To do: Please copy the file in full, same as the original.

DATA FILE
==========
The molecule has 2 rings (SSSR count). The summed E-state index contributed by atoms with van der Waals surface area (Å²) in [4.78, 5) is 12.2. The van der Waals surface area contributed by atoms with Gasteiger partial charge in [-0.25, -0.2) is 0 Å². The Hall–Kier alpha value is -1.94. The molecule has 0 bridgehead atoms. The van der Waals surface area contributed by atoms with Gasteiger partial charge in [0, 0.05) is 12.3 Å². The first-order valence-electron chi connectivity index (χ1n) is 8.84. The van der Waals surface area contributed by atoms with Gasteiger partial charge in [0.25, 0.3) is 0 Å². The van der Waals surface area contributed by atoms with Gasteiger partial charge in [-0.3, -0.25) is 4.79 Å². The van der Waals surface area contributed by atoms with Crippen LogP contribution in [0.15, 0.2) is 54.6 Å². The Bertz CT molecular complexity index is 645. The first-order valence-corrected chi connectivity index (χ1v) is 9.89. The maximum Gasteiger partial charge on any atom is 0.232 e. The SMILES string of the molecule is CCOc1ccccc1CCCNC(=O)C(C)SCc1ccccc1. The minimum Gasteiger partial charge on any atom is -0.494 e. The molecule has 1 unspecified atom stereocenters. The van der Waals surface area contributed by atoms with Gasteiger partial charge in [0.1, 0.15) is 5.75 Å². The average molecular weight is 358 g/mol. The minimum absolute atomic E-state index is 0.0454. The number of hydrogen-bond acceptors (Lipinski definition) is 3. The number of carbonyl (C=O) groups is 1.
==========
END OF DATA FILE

The molecule has 2 rings (SSSR count). The summed E-state index contributed by atoms with van der Waals surface area (Å²) in [4.78, 5) is 12.2. The van der Waals surface area contributed by atoms with Gasteiger partial charge in [-0.25, -0.2) is 0 Å². The Hall–Kier alpha value is -1.94. The molecule has 0 bridgehead atoms. The van der Waals surface area contributed by atoms with Gasteiger partial charge in [0, 0.05) is 12.3 Å². The first-order valence-electron chi connectivity index (χ1n) is 8.84. The van der Waals surface area contributed by atoms with Gasteiger partial charge in [0.25, 0.3) is 0 Å². The van der Waals surface area contributed by atoms with Gasteiger partial charge in [-0.3, -0.25) is 4.79 Å². The van der Waals surface area contributed by atoms with Crippen LogP contribution in [0.15, 0.2) is 54.6 Å². The Bertz CT molecular complexity index is 645. The first-order valence-corrected chi connectivity index (χ1v) is 9.89. The maximum Gasteiger partial charge on any atom is 0.232 e. The SMILES string of the molecule is CCOc1ccccc1CCCNC(=O)C(C)SCc1ccccc1. The minimum Gasteiger partial charge on any atom is -0.494 e. The molecule has 1 unspecified atom stereocenters. The van der Waals surface area contributed by atoms with Gasteiger partial charge in [0.1, 0.15) is 5.75 Å². The average molecular weight is 358 g/mol. The minimum absolute atomic E-state index is 0.0454. The number of hydrogen-bond acceptors (Lipinski definition) is 3. The number of carbonyl (C=O) groups is 1.